LET'S talk about sex. Bill Condon's fascinating biopic turns the microscope on pioneering scientist Alfred Kinsey (Liam Neeson), who caused a sensation in January 1948 with the publication of his medical journal Sexual Behaviour In The Human Male.

Based on thousands of sex histories of American men taken by Kinsey and his researchers Clyde Martin (Peter Sarsgaard), Wardell Pomeroy (Chris O'Donnell) and Paul Gebhard (Timothy Hutton), the book shattered taboos about sex behind the white picket fences of American society.

Between 67 per cent and 98 percent of men confessed to having sex before marriage depending on their social class, while 37 per cent of American men related at least one homosexual experience.

Overnight, Kinsey became a media darling and the book's original print run of 25,000 sold out in days. Behind the scenes, Kinsey practised very much what his book preached - frankness and honesty between couples - enjoying an open marriage with his adoring wife Clara (Laura Linney).

They shared lovers, including Clyde who perhaps foresaw trouble when he observed, "Sex is a risky game because if you're not careful, it will cut you wide open."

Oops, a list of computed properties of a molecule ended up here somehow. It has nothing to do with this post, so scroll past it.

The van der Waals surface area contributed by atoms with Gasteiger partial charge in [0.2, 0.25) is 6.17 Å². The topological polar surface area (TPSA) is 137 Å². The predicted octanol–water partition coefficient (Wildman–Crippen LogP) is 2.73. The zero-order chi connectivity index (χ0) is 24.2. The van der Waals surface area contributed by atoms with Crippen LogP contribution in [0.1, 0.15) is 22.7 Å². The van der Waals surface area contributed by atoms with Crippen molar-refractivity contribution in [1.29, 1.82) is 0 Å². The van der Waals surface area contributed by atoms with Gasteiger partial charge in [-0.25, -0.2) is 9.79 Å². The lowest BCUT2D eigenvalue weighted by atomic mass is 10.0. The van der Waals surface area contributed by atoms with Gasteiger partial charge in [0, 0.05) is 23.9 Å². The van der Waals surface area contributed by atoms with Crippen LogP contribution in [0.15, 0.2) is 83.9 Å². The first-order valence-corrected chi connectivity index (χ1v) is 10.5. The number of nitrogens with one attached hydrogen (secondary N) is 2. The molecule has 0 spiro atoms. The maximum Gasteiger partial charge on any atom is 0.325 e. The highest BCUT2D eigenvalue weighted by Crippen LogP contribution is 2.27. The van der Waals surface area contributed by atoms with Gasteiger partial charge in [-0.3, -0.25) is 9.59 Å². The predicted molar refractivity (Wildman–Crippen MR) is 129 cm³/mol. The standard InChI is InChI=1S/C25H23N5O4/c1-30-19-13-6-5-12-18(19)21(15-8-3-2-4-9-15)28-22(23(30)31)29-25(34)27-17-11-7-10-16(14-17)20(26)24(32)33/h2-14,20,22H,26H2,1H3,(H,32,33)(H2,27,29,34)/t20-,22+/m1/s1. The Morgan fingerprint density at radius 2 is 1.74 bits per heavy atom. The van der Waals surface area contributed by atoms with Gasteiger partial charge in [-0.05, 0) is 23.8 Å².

Kinsey's private sexual utopia of partner-swapping and experimentation gradually sowed seeds of jealousy and mistrust between the research team members.

Five years later, when he published the companion volume Sexual Behaviour In The Human Female, America turned on Kinsey, unable to stomach the same frankness about its mothers and daughters.

Kinsey went from hero to cultural pariah. A few years later, he died of a heart attack.

Shot in the style of one of Kinsey's probing sex study interviews, Condon's film is a revealing portrait of a complex, driven yet emotionally damaged man, whose work lit the touch-paper on the sexual revolution of the 60s.

The film brings into focus Kinsey's fraught relationship with his overbearing father (John Lithgow), a stern Methodist and Sunday school teacher who sermonised the downfall of a sexualised human society.

Neeson beautifully conveys the passion and social ineptitude of the great man and Linney delivers another intense performance as his long-suffering wife.

She also delivers the film's best line, answering her husband's suggestion that she sleep with Clyde with a perky "I think I might like that!" There's a welcome dusting of humour, like Wardell mishearing one research subject's response "whores" as "horses".

Learning has rarely been so enjoyable.

Rating 8/10